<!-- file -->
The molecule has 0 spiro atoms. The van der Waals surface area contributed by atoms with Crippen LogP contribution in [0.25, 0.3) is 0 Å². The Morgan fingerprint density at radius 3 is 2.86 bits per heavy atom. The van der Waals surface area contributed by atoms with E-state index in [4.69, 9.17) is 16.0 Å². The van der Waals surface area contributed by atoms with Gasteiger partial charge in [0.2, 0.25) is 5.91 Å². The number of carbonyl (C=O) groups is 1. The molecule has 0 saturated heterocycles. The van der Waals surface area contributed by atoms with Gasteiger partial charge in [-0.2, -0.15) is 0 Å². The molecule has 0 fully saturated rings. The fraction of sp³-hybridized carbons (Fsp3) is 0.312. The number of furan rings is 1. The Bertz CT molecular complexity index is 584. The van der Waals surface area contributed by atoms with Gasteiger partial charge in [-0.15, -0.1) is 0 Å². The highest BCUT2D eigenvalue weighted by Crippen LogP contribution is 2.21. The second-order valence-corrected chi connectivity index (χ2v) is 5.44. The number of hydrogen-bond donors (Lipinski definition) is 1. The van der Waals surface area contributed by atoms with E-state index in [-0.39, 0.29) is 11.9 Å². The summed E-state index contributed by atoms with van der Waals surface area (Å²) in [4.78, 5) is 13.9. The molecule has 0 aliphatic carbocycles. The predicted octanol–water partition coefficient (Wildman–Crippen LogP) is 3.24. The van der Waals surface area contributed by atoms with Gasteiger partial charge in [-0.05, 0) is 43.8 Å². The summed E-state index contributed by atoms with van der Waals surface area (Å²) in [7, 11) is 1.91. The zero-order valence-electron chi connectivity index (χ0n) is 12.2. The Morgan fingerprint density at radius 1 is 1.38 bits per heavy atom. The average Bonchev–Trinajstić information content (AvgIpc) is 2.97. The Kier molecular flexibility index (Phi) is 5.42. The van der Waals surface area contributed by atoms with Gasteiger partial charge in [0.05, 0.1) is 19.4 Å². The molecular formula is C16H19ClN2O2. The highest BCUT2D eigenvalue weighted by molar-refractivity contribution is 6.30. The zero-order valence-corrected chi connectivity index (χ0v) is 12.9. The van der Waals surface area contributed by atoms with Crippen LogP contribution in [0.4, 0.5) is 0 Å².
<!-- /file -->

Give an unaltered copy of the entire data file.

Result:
The molecule has 0 spiro atoms. The van der Waals surface area contributed by atoms with Crippen LogP contribution in [0.25, 0.3) is 0 Å². The Morgan fingerprint density at radius 3 is 2.86 bits per heavy atom. The van der Waals surface area contributed by atoms with E-state index in [4.69, 9.17) is 16.0 Å². The van der Waals surface area contributed by atoms with Gasteiger partial charge in [0.2, 0.25) is 5.91 Å². The number of carbonyl (C=O) groups is 1. The molecule has 0 saturated heterocycles. The van der Waals surface area contributed by atoms with Gasteiger partial charge in [-0.2, -0.15) is 0 Å². The molecule has 0 fully saturated rings. The fraction of sp³-hybridized carbons (Fsp3) is 0.312. The number of furan rings is 1. The Bertz CT molecular complexity index is 584. The van der Waals surface area contributed by atoms with Gasteiger partial charge in [-0.15, -0.1) is 0 Å². The highest BCUT2D eigenvalue weighted by Crippen LogP contribution is 2.21. The second-order valence-corrected chi connectivity index (χ2v) is 5.44. The number of hydrogen-bond donors (Lipinski definition) is 1. The van der Waals surface area contributed by atoms with E-state index in [-0.39, 0.29) is 11.9 Å². The summed E-state index contributed by atoms with van der Waals surface area (Å²) in [4.78, 5) is 13.9. The molecule has 0 aliphatic carbocycles. The predicted octanol–water partition coefficient (Wildman–Crippen LogP) is 3.24. The van der Waals surface area contributed by atoms with Gasteiger partial charge in [-0.05, 0) is 43.8 Å². The summed E-state index contributed by atoms with van der Waals surface area (Å²) in [7, 11) is 1.91. The zero-order valence-electron chi connectivity index (χ0n) is 12.2. The Morgan fingerprint density at radius 1 is 1.38 bits per heavy atom. The average Bonchev–Trinajstić information content (AvgIpc) is 2.97. The Kier molecular flexibility index (Phi) is 5.42. The van der Waals surface area contributed by atoms with Gasteiger partial charge in [0.05, 0.1) is 19.4 Å². The molecular formula is C16H19ClN2O2. The highest BCUT2D eigenvalue weighted by molar-refractivity contribution is 6.30. The zero-order valence-corrected chi connectivity index (χ0v) is 12.9. The van der Waals surface area contributed by atoms with Crippen LogP contribution in [0.4, 0.5) is 0 Å².